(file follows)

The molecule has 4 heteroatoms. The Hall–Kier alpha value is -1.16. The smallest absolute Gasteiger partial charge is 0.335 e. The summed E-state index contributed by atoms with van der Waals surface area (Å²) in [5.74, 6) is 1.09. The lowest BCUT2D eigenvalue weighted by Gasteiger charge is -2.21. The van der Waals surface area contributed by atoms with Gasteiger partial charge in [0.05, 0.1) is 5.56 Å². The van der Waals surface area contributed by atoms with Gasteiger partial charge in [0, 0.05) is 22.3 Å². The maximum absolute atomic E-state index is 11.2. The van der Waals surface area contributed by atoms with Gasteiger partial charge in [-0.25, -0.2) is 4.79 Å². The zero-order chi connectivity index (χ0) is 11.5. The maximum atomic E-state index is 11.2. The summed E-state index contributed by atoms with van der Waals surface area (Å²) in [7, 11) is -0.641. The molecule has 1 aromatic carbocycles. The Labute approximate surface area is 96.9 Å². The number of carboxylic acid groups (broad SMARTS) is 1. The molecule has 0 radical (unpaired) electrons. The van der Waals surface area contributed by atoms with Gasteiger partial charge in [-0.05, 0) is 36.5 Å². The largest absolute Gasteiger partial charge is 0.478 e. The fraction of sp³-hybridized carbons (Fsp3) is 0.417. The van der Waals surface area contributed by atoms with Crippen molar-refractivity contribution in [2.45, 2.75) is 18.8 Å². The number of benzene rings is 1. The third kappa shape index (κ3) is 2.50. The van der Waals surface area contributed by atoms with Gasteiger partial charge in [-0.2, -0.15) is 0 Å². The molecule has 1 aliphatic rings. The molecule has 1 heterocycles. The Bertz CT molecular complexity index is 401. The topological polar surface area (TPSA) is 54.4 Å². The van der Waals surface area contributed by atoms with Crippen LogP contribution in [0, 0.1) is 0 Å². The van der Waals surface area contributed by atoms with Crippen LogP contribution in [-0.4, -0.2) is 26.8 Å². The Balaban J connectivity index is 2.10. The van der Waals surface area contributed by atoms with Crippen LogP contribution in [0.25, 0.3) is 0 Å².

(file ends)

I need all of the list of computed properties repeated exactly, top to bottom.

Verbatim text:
The molecule has 4 heteroatoms. The Hall–Kier alpha value is -1.16. The smallest absolute Gasteiger partial charge is 0.335 e. The summed E-state index contributed by atoms with van der Waals surface area (Å²) in [5.74, 6) is 1.09. The lowest BCUT2D eigenvalue weighted by Gasteiger charge is -2.21. The van der Waals surface area contributed by atoms with Gasteiger partial charge in [0.05, 0.1) is 5.56 Å². The van der Waals surface area contributed by atoms with Gasteiger partial charge in [0, 0.05) is 22.3 Å². The maximum absolute atomic E-state index is 11.2. The van der Waals surface area contributed by atoms with Gasteiger partial charge in [-0.25, -0.2) is 4.79 Å². The zero-order chi connectivity index (χ0) is 11.5. The maximum atomic E-state index is 11.2. The summed E-state index contributed by atoms with van der Waals surface area (Å²) in [7, 11) is -0.641. The molecule has 1 aromatic carbocycles. The Labute approximate surface area is 96.9 Å². The number of carboxylic acid groups (broad SMARTS) is 1. The molecule has 0 radical (unpaired) electrons. The van der Waals surface area contributed by atoms with Gasteiger partial charge in [-0.05, 0) is 36.5 Å². The largest absolute Gasteiger partial charge is 0.478 e. The fraction of sp³-hybridized carbons (Fsp3) is 0.417. The van der Waals surface area contributed by atoms with Crippen molar-refractivity contribution in [2.45, 2.75) is 18.8 Å². The number of benzene rings is 1. The third kappa shape index (κ3) is 2.50. The van der Waals surface area contributed by atoms with Gasteiger partial charge in [-0.2, -0.15) is 0 Å². The molecule has 1 aliphatic rings. The molecule has 1 heterocycles. The Bertz CT molecular complexity index is 401. The topological polar surface area (TPSA) is 54.4 Å². The van der Waals surface area contributed by atoms with Crippen LogP contribution in [0, 0.1) is 0 Å². The van der Waals surface area contributed by atoms with Crippen LogP contribution in [-0.4, -0.2) is 26.8 Å². The Balaban J connectivity index is 2.10. The van der Waals surface area contributed by atoms with Crippen LogP contribution in [0.25, 0.3) is 0 Å².